5 min

Glamorous history

Animal passions unleashed

SLEEPING BEAUTY AWAKES. The omnisexual Rudolf Nureyev on the 1972 tour that put the National Ballet Of Canada on the map. Credit: Xtra! files

Ballet star Rex Harrington was intrigued when receiving the Order Of Canada last month; the principal dancer at the National Ballet Of Canada was inducted into the Order along with leaders from fields like medicine, the arts, politics and sports.

“I went up to Frank Mahovlich to shake his hand,” says Harrington, “And he knew who I was.”

When a hockey legend recognizes a gay dancer, you know things have changed in this country.

The National Ballet Of Canada started 50 years ago – Nov 12, 1951 to be exact – as a rag tag group of artists and promoters, with famed Royal Ballet dancer Celia Franca at the helm.

Toronto in 1951: The city stopped at Eglinton Ave, the 401 was surrounded by corn fields; there was hardly any homegrown theatre, culture meant the Maple Leafs (who won the Stanley Cup for the seventh time that year; Mahovlich would join the team in ’58).

From the outset, the National has been a home to out gay men – and many more, besides – on stage, behind the scenes and in the audience.

The current artistic director James Kudelka is one in a long line of highly talented gay men at the creative helm of the company. The list includes such luminaries as Alexander Grant, Rudolf Nureyev, Erik Bruhn, Glen Tetley and Reid Anderson.

In 1966, a 10-year-old Kudelka enrolled in the National Ballet School. He once described himself as “an ultra-serious child who wore fishbowl glasses and carried a briefcase.” Performing in the kids’ corps, Kudelka was awe struck. “It was overwhelming. I was in the same dressing room as Earl Kraul – and he was a star to me. The year before I was watching him from the back row of the Royal Alex.”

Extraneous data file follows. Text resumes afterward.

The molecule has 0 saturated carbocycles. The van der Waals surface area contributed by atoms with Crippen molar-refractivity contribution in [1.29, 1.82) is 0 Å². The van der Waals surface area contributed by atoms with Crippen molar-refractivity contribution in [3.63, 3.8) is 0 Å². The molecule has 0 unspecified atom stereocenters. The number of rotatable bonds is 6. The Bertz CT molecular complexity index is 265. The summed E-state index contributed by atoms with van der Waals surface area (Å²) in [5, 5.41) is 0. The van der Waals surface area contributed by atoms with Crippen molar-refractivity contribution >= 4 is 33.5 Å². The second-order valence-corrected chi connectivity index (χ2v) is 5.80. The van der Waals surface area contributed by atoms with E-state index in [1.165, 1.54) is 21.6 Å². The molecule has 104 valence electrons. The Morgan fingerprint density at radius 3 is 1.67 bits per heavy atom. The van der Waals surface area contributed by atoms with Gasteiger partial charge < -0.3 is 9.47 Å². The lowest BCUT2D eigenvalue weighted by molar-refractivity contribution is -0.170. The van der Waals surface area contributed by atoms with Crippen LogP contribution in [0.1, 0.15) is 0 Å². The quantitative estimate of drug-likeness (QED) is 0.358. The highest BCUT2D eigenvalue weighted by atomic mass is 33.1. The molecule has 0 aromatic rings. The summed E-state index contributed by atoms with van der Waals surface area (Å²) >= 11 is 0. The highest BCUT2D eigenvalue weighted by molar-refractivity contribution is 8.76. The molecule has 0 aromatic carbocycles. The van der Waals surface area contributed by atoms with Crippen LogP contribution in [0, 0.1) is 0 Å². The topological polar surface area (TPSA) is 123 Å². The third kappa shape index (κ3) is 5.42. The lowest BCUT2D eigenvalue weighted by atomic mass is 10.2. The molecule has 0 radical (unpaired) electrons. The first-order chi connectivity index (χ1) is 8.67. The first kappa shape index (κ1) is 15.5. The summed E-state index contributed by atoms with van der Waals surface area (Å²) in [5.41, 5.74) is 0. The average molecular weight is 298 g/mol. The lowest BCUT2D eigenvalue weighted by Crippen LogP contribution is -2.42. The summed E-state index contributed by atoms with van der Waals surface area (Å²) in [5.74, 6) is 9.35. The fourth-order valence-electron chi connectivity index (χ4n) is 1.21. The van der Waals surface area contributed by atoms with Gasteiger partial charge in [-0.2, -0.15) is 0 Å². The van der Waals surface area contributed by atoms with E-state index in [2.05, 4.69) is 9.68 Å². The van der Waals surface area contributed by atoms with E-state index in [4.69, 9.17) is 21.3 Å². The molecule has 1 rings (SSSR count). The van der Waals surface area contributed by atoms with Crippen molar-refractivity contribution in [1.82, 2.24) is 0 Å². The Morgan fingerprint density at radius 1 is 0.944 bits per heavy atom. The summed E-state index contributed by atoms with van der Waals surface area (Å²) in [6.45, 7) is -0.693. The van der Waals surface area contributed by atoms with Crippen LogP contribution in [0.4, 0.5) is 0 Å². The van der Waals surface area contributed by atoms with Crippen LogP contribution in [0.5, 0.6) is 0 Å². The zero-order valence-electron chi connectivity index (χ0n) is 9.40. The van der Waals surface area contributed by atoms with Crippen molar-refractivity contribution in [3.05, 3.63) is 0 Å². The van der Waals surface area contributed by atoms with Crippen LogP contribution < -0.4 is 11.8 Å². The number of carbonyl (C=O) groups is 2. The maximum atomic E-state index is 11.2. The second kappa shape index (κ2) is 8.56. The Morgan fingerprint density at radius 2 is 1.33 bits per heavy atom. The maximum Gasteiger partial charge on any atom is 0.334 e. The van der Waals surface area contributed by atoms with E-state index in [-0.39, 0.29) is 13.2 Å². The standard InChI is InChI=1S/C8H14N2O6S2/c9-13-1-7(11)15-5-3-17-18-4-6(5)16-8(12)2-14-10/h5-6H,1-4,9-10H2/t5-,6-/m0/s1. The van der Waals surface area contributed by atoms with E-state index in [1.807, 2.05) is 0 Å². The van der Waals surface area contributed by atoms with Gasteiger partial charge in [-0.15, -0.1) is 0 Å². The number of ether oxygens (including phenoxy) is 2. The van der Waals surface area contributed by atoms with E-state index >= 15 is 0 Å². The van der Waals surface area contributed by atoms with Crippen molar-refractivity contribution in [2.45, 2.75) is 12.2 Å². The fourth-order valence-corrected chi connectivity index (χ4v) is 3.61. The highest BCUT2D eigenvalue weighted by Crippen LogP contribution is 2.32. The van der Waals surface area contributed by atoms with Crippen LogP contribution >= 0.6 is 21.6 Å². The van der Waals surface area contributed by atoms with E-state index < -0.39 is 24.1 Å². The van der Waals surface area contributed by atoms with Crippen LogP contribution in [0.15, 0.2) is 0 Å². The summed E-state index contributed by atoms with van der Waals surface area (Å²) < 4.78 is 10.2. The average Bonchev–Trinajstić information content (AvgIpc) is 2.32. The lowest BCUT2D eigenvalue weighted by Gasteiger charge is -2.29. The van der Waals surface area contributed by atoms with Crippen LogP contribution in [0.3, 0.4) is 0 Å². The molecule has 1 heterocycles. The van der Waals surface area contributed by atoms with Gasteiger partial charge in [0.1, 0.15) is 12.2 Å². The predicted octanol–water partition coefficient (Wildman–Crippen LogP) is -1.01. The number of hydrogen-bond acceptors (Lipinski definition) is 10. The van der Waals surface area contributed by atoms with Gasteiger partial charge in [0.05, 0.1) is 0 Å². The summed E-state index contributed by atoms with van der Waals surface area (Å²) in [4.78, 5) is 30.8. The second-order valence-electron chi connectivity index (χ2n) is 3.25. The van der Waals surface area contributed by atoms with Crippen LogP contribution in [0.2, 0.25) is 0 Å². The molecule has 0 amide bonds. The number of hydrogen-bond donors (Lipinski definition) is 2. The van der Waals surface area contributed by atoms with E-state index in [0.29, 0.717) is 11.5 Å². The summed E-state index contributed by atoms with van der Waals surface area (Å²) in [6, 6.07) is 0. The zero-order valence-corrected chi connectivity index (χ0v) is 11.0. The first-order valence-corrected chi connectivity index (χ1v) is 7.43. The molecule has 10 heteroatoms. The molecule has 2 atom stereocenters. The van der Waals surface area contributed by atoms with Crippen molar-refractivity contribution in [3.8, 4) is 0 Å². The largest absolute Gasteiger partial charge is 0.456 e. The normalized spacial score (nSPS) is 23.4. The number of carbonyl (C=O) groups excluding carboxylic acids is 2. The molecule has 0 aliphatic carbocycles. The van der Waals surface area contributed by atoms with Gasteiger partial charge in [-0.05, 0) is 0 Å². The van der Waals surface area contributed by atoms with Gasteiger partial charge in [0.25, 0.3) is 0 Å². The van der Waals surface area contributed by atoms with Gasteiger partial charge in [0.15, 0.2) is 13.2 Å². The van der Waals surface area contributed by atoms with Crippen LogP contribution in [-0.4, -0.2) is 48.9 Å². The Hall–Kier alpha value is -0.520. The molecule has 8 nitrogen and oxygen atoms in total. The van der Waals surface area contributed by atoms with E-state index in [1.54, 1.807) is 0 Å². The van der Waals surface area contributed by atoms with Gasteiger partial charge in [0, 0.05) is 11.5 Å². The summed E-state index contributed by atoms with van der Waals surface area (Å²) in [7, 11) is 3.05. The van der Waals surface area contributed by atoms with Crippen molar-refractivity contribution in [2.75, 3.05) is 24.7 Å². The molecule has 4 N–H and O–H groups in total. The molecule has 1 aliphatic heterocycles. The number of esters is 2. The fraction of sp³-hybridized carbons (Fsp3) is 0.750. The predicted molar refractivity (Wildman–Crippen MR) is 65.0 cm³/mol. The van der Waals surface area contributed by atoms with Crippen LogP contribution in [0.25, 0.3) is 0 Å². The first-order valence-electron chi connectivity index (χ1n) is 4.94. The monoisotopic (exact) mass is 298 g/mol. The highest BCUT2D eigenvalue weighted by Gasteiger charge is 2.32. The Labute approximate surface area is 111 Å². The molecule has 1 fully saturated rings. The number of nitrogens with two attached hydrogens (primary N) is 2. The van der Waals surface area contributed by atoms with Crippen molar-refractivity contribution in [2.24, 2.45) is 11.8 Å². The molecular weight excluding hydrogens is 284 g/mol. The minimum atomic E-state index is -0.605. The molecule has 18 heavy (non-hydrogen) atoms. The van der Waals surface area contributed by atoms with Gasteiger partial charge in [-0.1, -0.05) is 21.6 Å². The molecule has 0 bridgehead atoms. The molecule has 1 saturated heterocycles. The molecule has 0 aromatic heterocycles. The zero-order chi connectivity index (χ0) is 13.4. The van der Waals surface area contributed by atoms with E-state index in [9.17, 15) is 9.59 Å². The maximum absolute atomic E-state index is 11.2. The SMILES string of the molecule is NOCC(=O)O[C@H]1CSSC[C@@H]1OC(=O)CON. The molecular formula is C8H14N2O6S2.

As a youngster, Kudelka paid close attention to rumours of who was gay and which pair was a couple. It was a heady mix: Being away from home in a boarding school – and all the adolescent experimentation that implies – a punishing physical regimen, working towards a career, dealing with his sexuality. Those early days evoke bittersweet memories. The National was a safe home for Kudelka’s sexual awakening, but it was also where he learned the “covertness of homosexuality” at that moment in history.

“You learned both sides at the same time.”

Kudelka says that during the late ’60s, Celia Franca was intent on clearing out the growing homosexual presence in the company. He jokes that his arrival threw a wrench into the works. The start of Kudelka’s career coincided with the most glamorous period in the company’s history, full of gay dramatics.

During the ’60s, the company was mounting increasingly demanding works and the highly respected Danish dancer Eric Bruhn was a frequent guest. His lover was Rudolph Nureyev, the Tatar Russian defector who was electrifying audiences in the West.

Nureyev’s sexual aura took men and women’s breath away and transformed the image of the male dancer. His beauty changed ballet. Gone were the effete gentleman dancers, in strutted animal passion.

Everyone, it seems, has slept with Nureyev; his sexual exploits are legion. He said he couldn’t go more than a few hours without sex. Once, he was caught having sex in a washroom around the corner from a theatre – during a performance.

“He never made a move on me. He preferred more cowboy types, ” says Kudelka, wistfully. During the 1972 tour, “Nureyev barged into a change room yelling, ‘Who has the tightest asshole?’ I think I said I probably did since I was only 16.

“I remember a later gala in Toronto, and he kissed me full on the lips. I can still conjure up that kiss; I’ll never forget it.

“Nureyev was like a bell; he just rang.”